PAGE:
The story of Giana Salomon


Submitted by Hillary Gardner, director, Center for Immigrant Education and Training and the New York City Welcome Back Center, LaGuardia Community College, Long Island City, New York, USA

The New York City Welcome Back Center at LaGuardia Community College is proud to nominate Giana Salomon as an exemplary student and model success story. Giana’s dedication to her chosen profession of nursing is an inspiration, but for years Giana was turned away from helping others due to her status as a nonnative speaker. Nevertheless, Giana persisted in her educational and professional goals and now works as a registered nurse for the New York City public school system. 

Giana came to the U.S. after an earthquake devastated her home country of Haiti in 2010. She and her husband took the difficult decision to leave their professional jobs. In Haiti, Giana had worked as an emergency room nurse for seven years, but she found it hard to transfer her training and experience to the U.S.

“As an immigrant, I didn’t know that the steps taken to work as a professional like you used to be would be so difficult," Giana writes. "Even though I spoke basic English, and went back to school to get my certification as a nursing assistant, certification in phlebotomy, and basic skills in ECG, I was unable to find a job. Everywhere they asked for experience from the U.S.”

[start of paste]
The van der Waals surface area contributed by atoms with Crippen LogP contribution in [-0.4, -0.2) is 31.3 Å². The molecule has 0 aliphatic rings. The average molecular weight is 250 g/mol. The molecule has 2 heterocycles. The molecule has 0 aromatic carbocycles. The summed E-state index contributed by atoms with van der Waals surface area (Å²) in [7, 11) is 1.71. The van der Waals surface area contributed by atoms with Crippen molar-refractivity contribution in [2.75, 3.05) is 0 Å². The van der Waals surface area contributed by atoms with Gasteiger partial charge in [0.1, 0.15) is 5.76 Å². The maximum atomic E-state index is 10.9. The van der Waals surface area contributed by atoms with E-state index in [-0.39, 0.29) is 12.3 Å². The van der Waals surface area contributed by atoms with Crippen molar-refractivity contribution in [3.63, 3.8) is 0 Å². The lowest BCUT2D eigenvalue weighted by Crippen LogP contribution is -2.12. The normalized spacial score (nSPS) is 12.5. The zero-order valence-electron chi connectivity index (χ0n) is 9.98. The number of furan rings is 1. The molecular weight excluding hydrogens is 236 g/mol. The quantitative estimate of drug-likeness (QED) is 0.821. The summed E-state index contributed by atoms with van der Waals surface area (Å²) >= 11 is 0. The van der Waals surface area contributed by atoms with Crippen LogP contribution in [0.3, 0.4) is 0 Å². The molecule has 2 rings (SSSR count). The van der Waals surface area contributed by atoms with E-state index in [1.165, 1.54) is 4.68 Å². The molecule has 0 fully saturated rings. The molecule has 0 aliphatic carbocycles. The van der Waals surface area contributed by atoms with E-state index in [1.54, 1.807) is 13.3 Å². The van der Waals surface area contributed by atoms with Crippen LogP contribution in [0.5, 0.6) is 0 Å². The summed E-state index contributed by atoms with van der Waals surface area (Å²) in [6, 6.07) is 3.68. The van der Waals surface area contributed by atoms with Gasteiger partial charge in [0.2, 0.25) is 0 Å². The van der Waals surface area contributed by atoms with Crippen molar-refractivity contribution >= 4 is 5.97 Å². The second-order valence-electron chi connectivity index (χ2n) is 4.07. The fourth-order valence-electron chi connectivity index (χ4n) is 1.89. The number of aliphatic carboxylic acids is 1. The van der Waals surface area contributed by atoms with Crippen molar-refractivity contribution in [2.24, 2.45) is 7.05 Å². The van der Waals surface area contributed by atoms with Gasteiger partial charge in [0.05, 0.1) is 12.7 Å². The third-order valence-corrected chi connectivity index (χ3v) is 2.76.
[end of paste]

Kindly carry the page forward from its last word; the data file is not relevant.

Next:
Giana took a job as a home health aide to earn money while continuing to study English. After ten months, she began working as a nursing assistant, where she was able to use some of her skills but still felt constrained. In 2013, Giana found the New York City Welcome Back Center for immigrant healthcare professionals. There, Giana joined a NY-BEST NCLEX-RN Preparation Course for English Language Learners, taking classes that combined ESOL with NCLEX-RN exam preparation and job readiness coaching.

“I knew once I got accepted into the program I would do whatever it takes to work as nurse in the U.S.," writes Giana. "All I ever wanted was to work as a nurse like I used to in my country. This program was very challenging. 8 months, 4 days a week, English as a big barrier, lots of homework to do at home and in class. Go to work, take care of your family (meaning: cleaning, cooking, doing laundry and more). Magda, our ESOL teacher, taught me not to be afraid to speak up, to express myself.”

In July 2014, Giana passed the NCLEX-RN examination and became a registered nurse eligible to work in the U.S. She crossed the language barrier and learned to see her skills in a new light:

"As a nurse, I realized that what I learned in my country is the same as the nursing program in the U.S. besides the language, some protocols, and some rules.”

She credits faith, determination, and family support for her success.

“Working as a nurse in the U.S. wasn’t an American dream. It was about having a goal, being determined, and taking any opportunity given. I can tell you, it’s difficult to start a new life. But if you want something, you can have it.”